Posts Tagged ‘Matthew 10’

Its Not Over 6-29-14

Today’s sermon is based on Matthew 10:40-42. This is the tail end of Jesus’ address to his disciples before they go on the two by two mission. In order to put the scripture in context I also included additional verses from the beginning of his address in chapter 10. Within the sermon, I talk about the authority of Christ as it is manifested and entrusted to believers. Likewise I talk about what that looks like and how often, particularly in the world today, it doesn’t look the same “as us.”

You can listen to the sermon here:

Note that a few minutes into the sermon, there is a pause in the audio. At this point I am removing my robe to reveal the clothing I’m wearing underneath.

You can also follow along with the sermon text here.

Grace and Peace to you from God our Father and Our Lord and Savior Jesus Christ. Amen

Its been a year. Today marks Sunday number 52 since I began the call as pastor of Underwood Lutheran. And I find myself wondering today if you have picked up on my patterns yet…particularly in terms of worship and especially in my preaching. (pause)

Every preacher has their own style, one that develops over time…and I’m no exception. Just about every one of my sermons can be mapped out the same way. An opening story, often times something that happened in my day to day life during the week or an applicable pop culture reference that I describe…typically trying to include a little edge of humor to get you to laugh a time or two.

Then I switch gears into the scripture lesson, attempting to explain how, at least in my mind, the scripture is connected to the opening story…I talk at length about what is going on in the scripture story itself…just what God is up to in the midst of it…I tie in what this means for our day to day lives often times including a list of real life examples to get you all to sit up and pay attention so that when the “good news” of the lesson kicks into gear you all have something applicable to hold on to. Then I attempt to tie it all up together, connecting the whole message up in a pithy final couple of statements…I pause for a brief moment and finish it up with a final “Amen.”

Sound about right? Yah, that’s my style…oh and have you also noticed that they pretty much all start the exact same way? With the opening line “Grace and peace to you from God our Father and our Lord and Savior Jesus Christ.” Have you ever wondered just why I say that? I mean, its not really connected to whatever I end up saying right after it and I’ve even noticed that my tone of voice and delivery tend to switch between saying that line and then actually kicking off the sermon…Weird huh?

So why do I say that line? (pause) Good question. And the answer is that it’s a subtle reminder of the authority represented in the sermon. I don’t just say grace and peace to you. Because its not my grace to offer…and I can’t give you peace…only our God can do that…and that’s why I say it. (pause)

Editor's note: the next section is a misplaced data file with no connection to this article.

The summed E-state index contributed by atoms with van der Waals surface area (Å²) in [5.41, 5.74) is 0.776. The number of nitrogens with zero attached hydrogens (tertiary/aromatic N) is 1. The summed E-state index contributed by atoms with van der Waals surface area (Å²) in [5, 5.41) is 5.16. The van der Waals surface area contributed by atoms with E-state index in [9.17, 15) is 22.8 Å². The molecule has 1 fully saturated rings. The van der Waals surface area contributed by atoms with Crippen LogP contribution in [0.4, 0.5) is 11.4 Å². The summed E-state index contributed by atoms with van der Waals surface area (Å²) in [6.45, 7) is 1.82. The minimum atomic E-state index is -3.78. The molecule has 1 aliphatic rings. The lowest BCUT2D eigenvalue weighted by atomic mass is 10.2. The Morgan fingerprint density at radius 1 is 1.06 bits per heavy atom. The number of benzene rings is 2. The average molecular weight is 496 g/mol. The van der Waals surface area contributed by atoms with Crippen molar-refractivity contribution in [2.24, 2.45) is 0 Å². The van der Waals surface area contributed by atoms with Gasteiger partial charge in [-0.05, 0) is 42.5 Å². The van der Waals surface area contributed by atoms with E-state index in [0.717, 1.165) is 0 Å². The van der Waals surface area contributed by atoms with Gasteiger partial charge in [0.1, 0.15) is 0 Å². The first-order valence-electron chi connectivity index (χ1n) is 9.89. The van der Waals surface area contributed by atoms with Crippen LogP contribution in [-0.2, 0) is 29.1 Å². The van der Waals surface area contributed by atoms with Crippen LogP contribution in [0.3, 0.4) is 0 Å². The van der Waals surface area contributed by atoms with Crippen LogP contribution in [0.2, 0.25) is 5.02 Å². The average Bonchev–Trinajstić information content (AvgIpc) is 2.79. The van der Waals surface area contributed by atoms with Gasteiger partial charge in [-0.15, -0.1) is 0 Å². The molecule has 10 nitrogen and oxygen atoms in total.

And have you noticed that there are a few other spots in worship where the same sort of thing happens? Does this sound familiar? “As a called and ordained minister of the church of Christ…and BY…HIS…AUTHORITY I declare unto you the entire forgiveness of all your sins…”

I stand before you today as I have for the past 52 weeks…and as every other individual who has come before me, not under my own power…but through the authority entrusted to me by God through Jesus Christ. And I am not alone in this. (pause)

Do you realize…that this same authority is entrusted by God to each and every believer in Christ? (pause) And that includes every…single…one of you. And not just you…but every single believer gathered together for worship around the world today…and not just that, but every believer that has gathered together across time all the way back to the disciples who were gathered together with their teacher and Lord Jesus Christ in today’s story, about to embark on important mission…one in which they would each be entrusted with the same authority…not their own, but God’s authority, manifested in humanity through Jesus Christ, and placed upon every believer through the power of the Holy Spirit.

And as we gather here today, we can ask the question of just what does that look like? Are there signs of this authority? As I look out amongst you today I see individuals gathered together…decent looking clothes…some quite dressy, others not as much…and perhaps as you sit there in the pews, looking up this direction, you recognize normal “authority style” garb on my part too.

I’ll admit it, I’ve got a normal style that applies to worship. You either see me in a suit with my clerical shirt one…or you see me with my robe and stole like I am today…but I ask the question…is that normal? (pause) Or perhaps a better question would be…is that necessary? (pause)

A month ago, we held our blockfest party…a wonderful event that was attended by many in our community, and one of the goals was to introduce ULC’s “new pastor.” If you were there…you may recall that it was hard to pick out just who the new pastor was…because I was walking around like this…
(pull off stole, robe, put on hat and sunglasses to reveal casual outfit)
I remember at several different points when individuals told me I was hanging out pretty incognito…and they were right…because that’s how I view the authority granted to me through Jesus Christ…the office of pastor is given to an individual chosen from amongst the people…it is given to an ordinary person…a sinful person…a person who is equally in need of salvation offered only through Christ. In short…I intentionally dressed casually, just like I am now…to make the point that I am no different than you…I am a fellow member of the human race, fallen…flawed…and in need of a savior.